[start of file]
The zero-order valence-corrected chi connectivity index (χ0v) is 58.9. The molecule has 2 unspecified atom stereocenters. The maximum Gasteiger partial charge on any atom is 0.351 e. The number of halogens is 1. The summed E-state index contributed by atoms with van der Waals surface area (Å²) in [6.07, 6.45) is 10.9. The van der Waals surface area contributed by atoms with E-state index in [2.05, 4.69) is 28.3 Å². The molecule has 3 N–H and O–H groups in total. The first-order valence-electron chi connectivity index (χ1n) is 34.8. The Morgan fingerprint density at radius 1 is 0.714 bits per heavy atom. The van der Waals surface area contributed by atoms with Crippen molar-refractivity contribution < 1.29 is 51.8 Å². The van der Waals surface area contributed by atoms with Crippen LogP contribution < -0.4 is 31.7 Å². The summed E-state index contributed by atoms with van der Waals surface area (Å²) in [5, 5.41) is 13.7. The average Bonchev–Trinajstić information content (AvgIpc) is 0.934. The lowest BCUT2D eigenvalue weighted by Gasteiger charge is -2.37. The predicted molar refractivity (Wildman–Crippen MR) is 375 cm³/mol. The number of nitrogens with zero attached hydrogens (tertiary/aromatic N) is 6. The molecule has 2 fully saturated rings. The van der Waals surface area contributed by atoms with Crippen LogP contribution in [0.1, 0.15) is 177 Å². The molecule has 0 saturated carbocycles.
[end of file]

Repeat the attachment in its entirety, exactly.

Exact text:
The zero-order valence-corrected chi connectivity index (χ0v) is 58.9. The molecule has 2 unspecified atom stereocenters. The maximum Gasteiger partial charge on any atom is 0.351 e. The number of halogens is 1. The summed E-state index contributed by atoms with van der Waals surface area (Å²) in [6.07, 6.45) is 10.9. The van der Waals surface area contributed by atoms with E-state index in [2.05, 4.69) is 28.3 Å². The molecule has 3 N–H and O–H groups in total. The first-order valence-electron chi connectivity index (χ1n) is 34.8. The Morgan fingerprint density at radius 1 is 0.714 bits per heavy atom. The van der Waals surface area contributed by atoms with Crippen molar-refractivity contribution < 1.29 is 51.8 Å². The van der Waals surface area contributed by atoms with Crippen LogP contribution < -0.4 is 31.7 Å². The summed E-state index contributed by atoms with van der Waals surface area (Å²) in [5, 5.41) is 13.7. The average Bonchev–Trinajstić information content (AvgIpc) is 0.934. The lowest BCUT2D eigenvalue weighted by Gasteiger charge is -2.37. The predicted molar refractivity (Wildman–Crippen MR) is 375 cm³/mol. The number of nitrogens with zero attached hydrogens (tertiary/aromatic N) is 6. The molecule has 2 fully saturated rings. The van der Waals surface area contributed by atoms with Crippen LogP contribution in [0.1, 0.15) is 177 Å². The molecule has 0 saturated carbocycles.